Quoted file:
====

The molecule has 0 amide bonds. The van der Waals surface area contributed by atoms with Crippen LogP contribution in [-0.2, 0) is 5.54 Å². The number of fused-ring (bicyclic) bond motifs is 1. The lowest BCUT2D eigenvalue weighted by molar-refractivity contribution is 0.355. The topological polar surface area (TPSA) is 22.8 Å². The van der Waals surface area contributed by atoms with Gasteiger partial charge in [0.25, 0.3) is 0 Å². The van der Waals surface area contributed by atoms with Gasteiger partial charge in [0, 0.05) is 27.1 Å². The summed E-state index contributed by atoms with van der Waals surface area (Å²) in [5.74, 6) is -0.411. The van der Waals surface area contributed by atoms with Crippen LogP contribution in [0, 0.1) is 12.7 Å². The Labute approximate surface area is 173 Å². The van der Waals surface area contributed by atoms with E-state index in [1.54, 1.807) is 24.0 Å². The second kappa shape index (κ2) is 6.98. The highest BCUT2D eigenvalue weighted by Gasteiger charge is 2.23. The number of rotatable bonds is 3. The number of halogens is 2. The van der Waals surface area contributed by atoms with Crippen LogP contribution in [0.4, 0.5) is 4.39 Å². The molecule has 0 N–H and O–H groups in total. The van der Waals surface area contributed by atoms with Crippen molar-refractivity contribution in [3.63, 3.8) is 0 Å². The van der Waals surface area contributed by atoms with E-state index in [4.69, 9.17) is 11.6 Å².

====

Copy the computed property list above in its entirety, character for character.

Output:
The molecule has 0 amide bonds. The van der Waals surface area contributed by atoms with Crippen LogP contribution in [-0.2, 0) is 5.54 Å². The number of fused-ring (bicyclic) bond motifs is 1. The lowest BCUT2D eigenvalue weighted by molar-refractivity contribution is 0.355. The topological polar surface area (TPSA) is 22.8 Å². The van der Waals surface area contributed by atoms with Gasteiger partial charge in [0.25, 0.3) is 0 Å². The van der Waals surface area contributed by atoms with Gasteiger partial charge in [0, 0.05) is 27.1 Å². The summed E-state index contributed by atoms with van der Waals surface area (Å²) in [5.74, 6) is -0.411. The van der Waals surface area contributed by atoms with Crippen LogP contribution in [0, 0.1) is 12.7 Å². The Labute approximate surface area is 173 Å². The van der Waals surface area contributed by atoms with E-state index in [1.54, 1.807) is 24.0 Å². The second kappa shape index (κ2) is 6.98. The highest BCUT2D eigenvalue weighted by Gasteiger charge is 2.23. The number of rotatable bonds is 3. The number of halogens is 2. The van der Waals surface area contributed by atoms with Crippen LogP contribution in [0.4, 0.5) is 4.39 Å². The molecule has 0 N–H and O–H groups in total. The van der Waals surface area contributed by atoms with Crippen molar-refractivity contribution in [3.63, 3.8) is 0 Å². The van der Waals surface area contributed by atoms with E-state index in [4.69, 9.17) is 11.6 Å².